FRANKEL, District Judge:
Appellant assails a judgment sentencing him to prison for eight years for unlawful possession and distribution of 25.6 grams of heroin on January 6, 1972. Though the trial was brief and the Government's case depended almost entirely upon the testimony of a single narcotics agent, the sufficiency of the evidence is not questioned. The case was carefully and thoughtfully tried. Nevertheless, we find error in an evidentiary ruling sufficiently serious in the setting of the small record to require reversal.
Drug Enforcement Agent Nicholas Alleva was in charge of the case and gave the evidence upon which the jury convicted. (One other agent, who told of surveillance, completed the roster of government witnesses.) Alleva reported, and the jury was permitted to find, that he came to know one Frank Lange, a young man of 24 or so, in November 1971. During that and the following month he and Lange discussed narcotics on four occasions. Late in November he purchased an ounce of heroin from Lange. Lange died, evidently before the instant indictment, never having been brought to trial either for the 1971 transaction or for the one involved in the present case.
So far as the competent evidence reveals, the defendant here, Samuel Kaplan, came into Alleva's view only on January 6, 1972, the date of the transaction charged in the indictment. On that date, having arranged for this in a telephone conversation the day before, Alleva went to the home of Lange's parents, where Lange lived. Arriving at about 2:00 p.m., he was taken by Lange to the latter's bedroom. Appellant was there, half sitting, half lying on a mattress on the floor. There were no introductions. Lange went to a night table and produced a plastic bag that was later shown to contain 25.6 grams of heroin.
While the package was still in Lange's hands, Alleva's testimony continued, the agent said, looking at both of the others in the room: "Either one of you or both of you are going to have to come down with me to get the money." Appellant asked: "Why do we have to go down and get the money?" "Because," Alleva responded, "you guys beat me once, you're not going to do it again." Appellant then motioned to Lange and said: "All right, go down and get the money." Before leaving with Lange, Alleva asked Kaplan about the quality of the package. Kaplan said: "It's five hit stuff. I hit the same stuff five times myself." (Alleva explained to the jury the meaning of this: that the heroin in the package could be diluted with five times its weight in cheaper, non-narcotic substances for resale purposes.) Then Alleva and Lange left, to be arrested shortly thereafter in the street. Some minutes later appellant was also arrested after he had left the Lange residence.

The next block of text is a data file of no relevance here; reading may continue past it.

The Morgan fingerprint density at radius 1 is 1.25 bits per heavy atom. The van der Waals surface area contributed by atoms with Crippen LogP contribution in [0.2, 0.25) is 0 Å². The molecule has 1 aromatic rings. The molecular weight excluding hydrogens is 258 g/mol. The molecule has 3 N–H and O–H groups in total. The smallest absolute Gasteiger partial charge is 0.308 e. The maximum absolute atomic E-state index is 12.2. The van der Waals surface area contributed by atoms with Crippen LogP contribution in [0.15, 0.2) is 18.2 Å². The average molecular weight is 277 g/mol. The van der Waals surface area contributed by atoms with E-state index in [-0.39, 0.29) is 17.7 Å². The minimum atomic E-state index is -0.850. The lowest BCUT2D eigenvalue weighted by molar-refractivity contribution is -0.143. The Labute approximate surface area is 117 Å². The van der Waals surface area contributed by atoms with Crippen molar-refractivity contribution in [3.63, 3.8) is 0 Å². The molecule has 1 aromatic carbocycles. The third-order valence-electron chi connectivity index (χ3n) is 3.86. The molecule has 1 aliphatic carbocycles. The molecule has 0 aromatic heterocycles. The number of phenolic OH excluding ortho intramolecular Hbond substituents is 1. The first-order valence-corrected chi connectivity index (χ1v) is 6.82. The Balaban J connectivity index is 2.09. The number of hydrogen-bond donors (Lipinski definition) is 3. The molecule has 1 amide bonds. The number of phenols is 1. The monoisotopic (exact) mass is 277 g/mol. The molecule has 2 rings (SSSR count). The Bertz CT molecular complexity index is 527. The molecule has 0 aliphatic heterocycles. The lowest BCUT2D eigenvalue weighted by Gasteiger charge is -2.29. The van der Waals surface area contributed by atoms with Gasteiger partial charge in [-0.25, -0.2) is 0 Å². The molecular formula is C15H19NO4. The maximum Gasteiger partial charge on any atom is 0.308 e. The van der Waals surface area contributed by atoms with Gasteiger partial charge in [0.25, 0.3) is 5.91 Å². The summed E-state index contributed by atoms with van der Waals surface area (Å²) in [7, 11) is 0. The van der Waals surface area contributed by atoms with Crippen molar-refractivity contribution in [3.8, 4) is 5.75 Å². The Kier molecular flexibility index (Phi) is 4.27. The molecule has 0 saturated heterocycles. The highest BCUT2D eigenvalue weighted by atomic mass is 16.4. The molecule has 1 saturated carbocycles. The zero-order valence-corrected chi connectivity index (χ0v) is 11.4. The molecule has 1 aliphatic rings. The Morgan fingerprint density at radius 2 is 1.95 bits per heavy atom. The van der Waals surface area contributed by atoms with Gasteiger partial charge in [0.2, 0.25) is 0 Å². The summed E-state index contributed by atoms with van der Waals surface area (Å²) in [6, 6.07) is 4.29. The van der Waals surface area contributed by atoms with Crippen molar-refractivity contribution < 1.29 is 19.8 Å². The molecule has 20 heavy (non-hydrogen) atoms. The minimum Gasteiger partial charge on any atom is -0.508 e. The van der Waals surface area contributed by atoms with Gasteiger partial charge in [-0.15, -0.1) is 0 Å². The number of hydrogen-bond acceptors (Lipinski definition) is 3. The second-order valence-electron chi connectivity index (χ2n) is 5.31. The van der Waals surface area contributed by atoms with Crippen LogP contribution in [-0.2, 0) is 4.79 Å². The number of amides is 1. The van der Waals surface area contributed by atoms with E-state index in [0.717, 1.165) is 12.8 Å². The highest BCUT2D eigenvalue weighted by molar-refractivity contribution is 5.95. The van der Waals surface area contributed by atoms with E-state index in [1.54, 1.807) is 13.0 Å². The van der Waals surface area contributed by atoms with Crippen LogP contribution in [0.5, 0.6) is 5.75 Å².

We must retrace our steps now to describe the disputed evidence and its further setting. From his opening to the jury, having described this as a case made by "basically . . . one witness," the Assistant United States Attorney contended that Lange had been Kaplan's "lackey," that Kaplan had been "acting as a supplier for Mr. Lange," and that the latter worked throughout "at the direction, at the behest" of Kaplan. With this as his thesis, the Assistant informed the trial judge at the outset that an item of evidence "crucial for the government's case" would be Alleva's testimony that in the telephone conversation of January 5, arranging the next day's meeting, Lange had said "his connection would be there with him." The question whether and how this potent hearsay could be received was debated at great length. Expressing grave doubts, Judge Weinstein finally concluded that the testimony should be allowed, but only for the purpose of explaining Alleva's "state of mind" in what might otherwise have seemed an oddly unreal meeting, without introductions or questions, on January 6 in Lange's bedroom. Having reached this determination and allowed the evidence, the judge instructed the jury with meticulous care as to its limited purpose. We reproduce both the testimony and the instructions in a footnote.1
In allowing Agent Alleva to report Lange's reference to his "connection" the trial judge carefully limited the ground of the ruling to the "state-of-mind" exception. He observed that the record might have justified reception of this hearsay under the exception for a co-conspirator's declarations made during, and in furtherance of, the conspiracy.2 But he proceeded then "to protect the defendant" by limiting instructions based upon express elimination of the co-conspirator exception as a justification for receiving the testimony.
Our disposition of the appeal requires only passing reference to the remainder of the evidence. Defendant, testifying for himself, explained his personal relationships with Lange and his family; admitted he had seen the contraband package delivered to Alleva and suspected the transaction was wrongful but denied flatly any participation in that transaction or other narcotics dealings. A married sister of the deceased Frank Lange corroborated defendant's story in a number of respects.